Bhutanese happiness, getting closer

by Andrew Stein

We still haven’t cracked the case: why is Bhutan widely considered one of the world’s happiest countries?  But we hope we’re inching our way forward.  Among many other things, Bhutan’s happiness (also interpreted as ‘contentment’) stems from its major religion, Buddhism, and its politics, a constitutional monarchy.

The Buddha said: `Contentment is the highest wealth’, meaning that when we are content we do not need to get anything, go anywhere or be anything to be happy because we already are.  This was again reflected in Madeline Drexler’s book “A Splendid Isolation”, where she is pressing several Bhutanese on what makes them happy.  In response, one Bhutanese woman explained, ‘I would say that what makes me happy is to understand things. There are always three truths: yours, mine, and the truth.  If I can get closer to yours, it’s interesting. If I can get closer to mine, it’s liberating. And if I can get closer to ‘the’, it’s enlightening.”  Even in this woman’s response, she returns to Buddhism for direction on what is most noble to seek in life.

Religion can play lots of different roles, and if one of those roles is instrumental in making us feel happy, making us feel content, religion may be serving its ultimate goal.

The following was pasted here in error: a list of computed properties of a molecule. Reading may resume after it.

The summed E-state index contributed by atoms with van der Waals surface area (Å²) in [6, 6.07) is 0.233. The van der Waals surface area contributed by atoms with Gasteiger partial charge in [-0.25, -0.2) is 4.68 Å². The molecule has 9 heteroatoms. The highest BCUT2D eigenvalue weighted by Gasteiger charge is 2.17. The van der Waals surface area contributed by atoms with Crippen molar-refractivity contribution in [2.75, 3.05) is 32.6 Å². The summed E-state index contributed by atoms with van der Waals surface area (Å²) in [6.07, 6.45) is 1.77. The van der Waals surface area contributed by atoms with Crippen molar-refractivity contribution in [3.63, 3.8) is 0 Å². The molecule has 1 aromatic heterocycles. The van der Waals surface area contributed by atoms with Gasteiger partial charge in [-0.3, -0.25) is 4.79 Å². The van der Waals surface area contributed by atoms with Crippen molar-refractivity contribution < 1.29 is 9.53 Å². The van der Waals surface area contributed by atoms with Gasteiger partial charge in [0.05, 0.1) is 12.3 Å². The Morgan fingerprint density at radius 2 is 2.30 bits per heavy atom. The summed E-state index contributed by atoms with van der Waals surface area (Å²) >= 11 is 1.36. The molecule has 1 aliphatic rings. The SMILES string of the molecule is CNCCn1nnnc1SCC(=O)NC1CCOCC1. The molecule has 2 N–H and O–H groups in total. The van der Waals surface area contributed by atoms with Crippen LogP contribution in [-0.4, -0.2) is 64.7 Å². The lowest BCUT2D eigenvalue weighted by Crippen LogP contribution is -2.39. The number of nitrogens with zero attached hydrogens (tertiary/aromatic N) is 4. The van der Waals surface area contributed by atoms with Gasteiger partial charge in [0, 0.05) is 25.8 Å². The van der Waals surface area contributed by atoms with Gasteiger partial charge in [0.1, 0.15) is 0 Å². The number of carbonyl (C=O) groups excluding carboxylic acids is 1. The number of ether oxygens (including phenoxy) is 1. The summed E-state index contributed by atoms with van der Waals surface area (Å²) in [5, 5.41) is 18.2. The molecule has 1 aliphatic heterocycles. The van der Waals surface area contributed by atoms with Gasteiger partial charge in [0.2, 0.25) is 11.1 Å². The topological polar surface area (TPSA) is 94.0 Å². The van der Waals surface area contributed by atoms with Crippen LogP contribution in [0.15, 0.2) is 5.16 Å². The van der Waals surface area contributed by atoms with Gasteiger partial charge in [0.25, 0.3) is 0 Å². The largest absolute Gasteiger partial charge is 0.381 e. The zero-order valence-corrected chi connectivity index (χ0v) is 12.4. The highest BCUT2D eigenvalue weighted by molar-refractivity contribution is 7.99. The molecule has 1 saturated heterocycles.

Along with religion, the constitutional monarchy also plays a central role in happiness.  Bhutan’s 1829 legal code declared that if the Government cannot create happiness for its people, there is no purpose for the Government to exist.  Drexler puts it succinctly in the following quote:

“Why did the concept of Gross National Happiness spring up in Bhutan? Because of an inspired monarch, uncommon political unity, and what many refer to as a ‘splendid isolation’ that enabled policymakers to learn from other nations’ mistakes.  But mostly because it is almost impossible to separate Bhutanese culture from the spiritual riches of Buddhism. Bhutan was a GNH country before there was GNH.”

My main takeaway from this one step closer to understanding happiness is that happiness is a team sport.  The coach (Buddha), the team captain (government), and all of the players (citizens) need to buy in for winning (‘happiness’) to be possible.  Even with all the right pieces, however, the team still might not win, but I feel at least the fundamentals are there.

Link to the Madeline Drexler’s book: A Splendid Isolation: Lessons on Happiness from the Kingdom of Bhutan